Salem scored first in the initial overtime, with Hartsfield punching one in from one yard out. Motsinger added the two-point conversion to put the pressure on Corydon.
“I let the kids make that call. I asked the kids if they thought they could get it, and they said, ‘Yes.’ We had two PATs blocked and really hadn’t had that done to us all year,” Salem coach Brian Motsinger said. “It wasn’t a hard decision at all.”
On the Panthers’ first play in OT, McPherson found sophomore Eric Haub in the back of the end zone. Haub bobbled the ball twice but finally pulled it down for the score. McPherson hit Haub again on the point-after. The receiver made a miraculous move to stay inbounds and had the presence of mind to step in the end zone to keep Corydon’s hope alive.
Jon Windell came to the rescue for the Panthers in the second overtime, chugging for a 7-yard score and the eventual game-winner. McPherson zipped a pass to Dunaway to set the score at 42-34.
After Hartsfield was brought down by a super tackle by Casey Tuchscherer on Salem’s first try, Haub tackled Motsinger for no gain on second down. Lions quarterback Ben Motsinger brought the ball to the Panthers’ 3-yard line on third down to set up the final play.
Salem went with a call to Aaron Motsinger, who was chased around to the left side and taken down by Jon Windell.
Salem’s coach said the game was well-balanced.
“In the second half, we played a lot better. We switched things up at halftime that really helped us. I don’t know, maybe we should have done it earlier.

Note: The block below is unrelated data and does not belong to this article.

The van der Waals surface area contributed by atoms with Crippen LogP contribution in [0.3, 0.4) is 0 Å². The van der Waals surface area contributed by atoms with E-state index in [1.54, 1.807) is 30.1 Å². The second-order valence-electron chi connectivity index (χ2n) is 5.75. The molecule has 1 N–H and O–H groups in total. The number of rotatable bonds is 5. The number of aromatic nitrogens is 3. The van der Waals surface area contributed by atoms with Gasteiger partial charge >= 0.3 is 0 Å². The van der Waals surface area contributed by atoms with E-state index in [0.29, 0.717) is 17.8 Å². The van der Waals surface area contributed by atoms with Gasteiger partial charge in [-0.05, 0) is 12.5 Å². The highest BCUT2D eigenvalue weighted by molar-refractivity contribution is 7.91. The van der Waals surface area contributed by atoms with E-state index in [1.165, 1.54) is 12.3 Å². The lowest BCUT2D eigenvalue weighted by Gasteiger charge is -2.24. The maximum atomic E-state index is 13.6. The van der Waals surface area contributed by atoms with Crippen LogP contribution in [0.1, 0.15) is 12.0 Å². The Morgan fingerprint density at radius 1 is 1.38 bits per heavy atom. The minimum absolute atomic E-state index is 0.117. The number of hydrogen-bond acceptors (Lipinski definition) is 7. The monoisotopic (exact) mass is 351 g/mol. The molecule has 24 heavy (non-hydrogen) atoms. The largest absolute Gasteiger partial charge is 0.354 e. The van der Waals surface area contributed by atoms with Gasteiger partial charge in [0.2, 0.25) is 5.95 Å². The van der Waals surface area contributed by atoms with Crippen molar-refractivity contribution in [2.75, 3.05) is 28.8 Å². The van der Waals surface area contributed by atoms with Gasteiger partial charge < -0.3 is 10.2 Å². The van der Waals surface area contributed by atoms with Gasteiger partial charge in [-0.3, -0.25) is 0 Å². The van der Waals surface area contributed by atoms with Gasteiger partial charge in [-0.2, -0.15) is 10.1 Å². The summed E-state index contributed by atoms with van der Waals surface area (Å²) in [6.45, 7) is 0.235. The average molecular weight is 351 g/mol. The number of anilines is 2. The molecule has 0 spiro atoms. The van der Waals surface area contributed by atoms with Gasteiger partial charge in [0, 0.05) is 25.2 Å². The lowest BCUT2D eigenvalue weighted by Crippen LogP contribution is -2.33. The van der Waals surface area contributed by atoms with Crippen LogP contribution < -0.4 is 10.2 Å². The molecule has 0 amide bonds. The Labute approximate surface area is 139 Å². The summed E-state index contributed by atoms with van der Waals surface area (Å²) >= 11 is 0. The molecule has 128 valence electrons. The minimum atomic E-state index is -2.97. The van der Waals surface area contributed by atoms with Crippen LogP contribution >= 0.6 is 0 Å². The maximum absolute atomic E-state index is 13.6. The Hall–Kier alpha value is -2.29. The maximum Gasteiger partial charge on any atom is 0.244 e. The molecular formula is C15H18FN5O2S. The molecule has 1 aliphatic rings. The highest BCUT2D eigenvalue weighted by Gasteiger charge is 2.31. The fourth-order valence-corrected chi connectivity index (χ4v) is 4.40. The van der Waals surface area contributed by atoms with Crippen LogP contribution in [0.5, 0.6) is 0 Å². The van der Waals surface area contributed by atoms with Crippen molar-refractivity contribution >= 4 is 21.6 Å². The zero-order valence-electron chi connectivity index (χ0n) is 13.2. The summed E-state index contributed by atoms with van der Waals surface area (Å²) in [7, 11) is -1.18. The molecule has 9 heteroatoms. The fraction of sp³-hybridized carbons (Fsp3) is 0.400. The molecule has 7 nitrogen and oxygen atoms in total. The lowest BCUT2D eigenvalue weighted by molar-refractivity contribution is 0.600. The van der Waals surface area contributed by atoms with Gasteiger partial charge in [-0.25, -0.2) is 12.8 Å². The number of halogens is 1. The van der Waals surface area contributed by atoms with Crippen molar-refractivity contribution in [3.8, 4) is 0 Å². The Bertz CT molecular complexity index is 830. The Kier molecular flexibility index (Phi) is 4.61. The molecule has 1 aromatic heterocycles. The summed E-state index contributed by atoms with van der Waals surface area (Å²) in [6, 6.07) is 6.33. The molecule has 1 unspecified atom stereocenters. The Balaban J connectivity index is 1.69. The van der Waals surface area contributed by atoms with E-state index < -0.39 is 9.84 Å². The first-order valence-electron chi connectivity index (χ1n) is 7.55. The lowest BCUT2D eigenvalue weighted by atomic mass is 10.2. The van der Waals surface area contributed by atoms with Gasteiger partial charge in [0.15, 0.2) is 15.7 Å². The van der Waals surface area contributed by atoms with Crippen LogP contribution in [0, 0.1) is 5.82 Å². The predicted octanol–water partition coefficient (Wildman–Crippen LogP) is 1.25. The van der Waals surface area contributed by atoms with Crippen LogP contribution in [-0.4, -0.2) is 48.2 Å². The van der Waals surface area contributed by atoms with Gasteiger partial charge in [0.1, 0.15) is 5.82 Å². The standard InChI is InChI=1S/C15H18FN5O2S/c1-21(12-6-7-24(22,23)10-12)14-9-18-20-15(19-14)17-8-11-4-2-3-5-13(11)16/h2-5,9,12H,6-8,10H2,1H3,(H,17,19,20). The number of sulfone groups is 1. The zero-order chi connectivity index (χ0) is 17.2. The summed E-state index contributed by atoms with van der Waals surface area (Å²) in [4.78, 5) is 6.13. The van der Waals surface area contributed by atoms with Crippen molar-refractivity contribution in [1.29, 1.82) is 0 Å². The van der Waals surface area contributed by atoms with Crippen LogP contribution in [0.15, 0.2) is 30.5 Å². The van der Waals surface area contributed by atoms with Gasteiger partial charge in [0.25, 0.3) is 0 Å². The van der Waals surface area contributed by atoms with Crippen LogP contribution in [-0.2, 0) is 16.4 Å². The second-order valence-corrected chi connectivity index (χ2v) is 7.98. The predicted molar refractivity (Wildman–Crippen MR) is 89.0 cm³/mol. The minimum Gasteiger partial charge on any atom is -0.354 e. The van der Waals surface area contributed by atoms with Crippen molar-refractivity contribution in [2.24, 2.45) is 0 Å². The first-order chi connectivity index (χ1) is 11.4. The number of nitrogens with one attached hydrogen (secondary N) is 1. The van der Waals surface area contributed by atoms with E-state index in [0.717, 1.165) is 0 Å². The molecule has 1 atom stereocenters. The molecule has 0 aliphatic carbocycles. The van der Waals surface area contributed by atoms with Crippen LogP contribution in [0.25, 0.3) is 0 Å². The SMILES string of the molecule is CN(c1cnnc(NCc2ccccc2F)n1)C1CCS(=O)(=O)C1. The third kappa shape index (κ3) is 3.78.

“I’ve got no problem with the way my team played. We played hard; Corydon played hard. It was a great game,” Motsinger said. “They had that little throw game that hurt us. They were hitting everybody, it seemed like. Tight end, little flanker, we just didn’t have answer.
“When I was a junior, I played in a five-overtime game in the first year they implemented overtimes. In coaching, I’ve been in nothing like this. It was like a roller coaster. It was a lot of fun.”
Coming into the game, Ward said he had expected a low-scoring affair. With 76 total points scored, that prediction went out the window.
“Salem screwed that up,” Ward joked. “If they wouldn’t have scored, then we wouldn’t have kept scoring. I was kind of shocked. I thought we’d play a little better defensively. That 29, the (R.J.) Hartsfield kid, is a hell of a running back. He’s got great speed, runs hard, a strong kid and runs through stuff. He’s a great football player. We finally halfway contained him in the second half.”
Hartsfield ran for 215 yards, and Motsinger 53. The Lions completed just one pass, for 11 yards, gained 10 first downs, and racked up 45 yards worth of penalties.
The winners had only 148 yards of rushing, led by Thatcher’s 90-yard effort. Windell carried the ball six times for 39 yards. Corydon’s passing game saved the team as McPherson completed 10 of 17 attempts for 109 yards with one interception.
Walker caught one pass for 33 yards, Dunaway two for 31, Windell two for 17, Dougherty two for 14, and Haub one for 10 yards. The Panthers had 14 first downs and were flagged six times for 55 yards.
The 42-point outburst by the Panthers was the most points scored since Oct. 26, 1994, when Corydon out-slugged Charlestown, 55-20.
Cubs dusted by Southridge, Brownstown
Corydon’s JV team fell on hard times in its past two outings, falling by a 43-6 decision to Southridge and a 47-12 loss to Brownstown.
Against the Braves, Corydon’s two scores came on kickoff run-backs of 77 and 78 yards.
In last week’s game against Southridge, Eric Fowler had an 18-yard run for a score and in defensive highlights, Tyler Williams had eight tackles, Jason Ward had nine and Fowler had eight takedowns.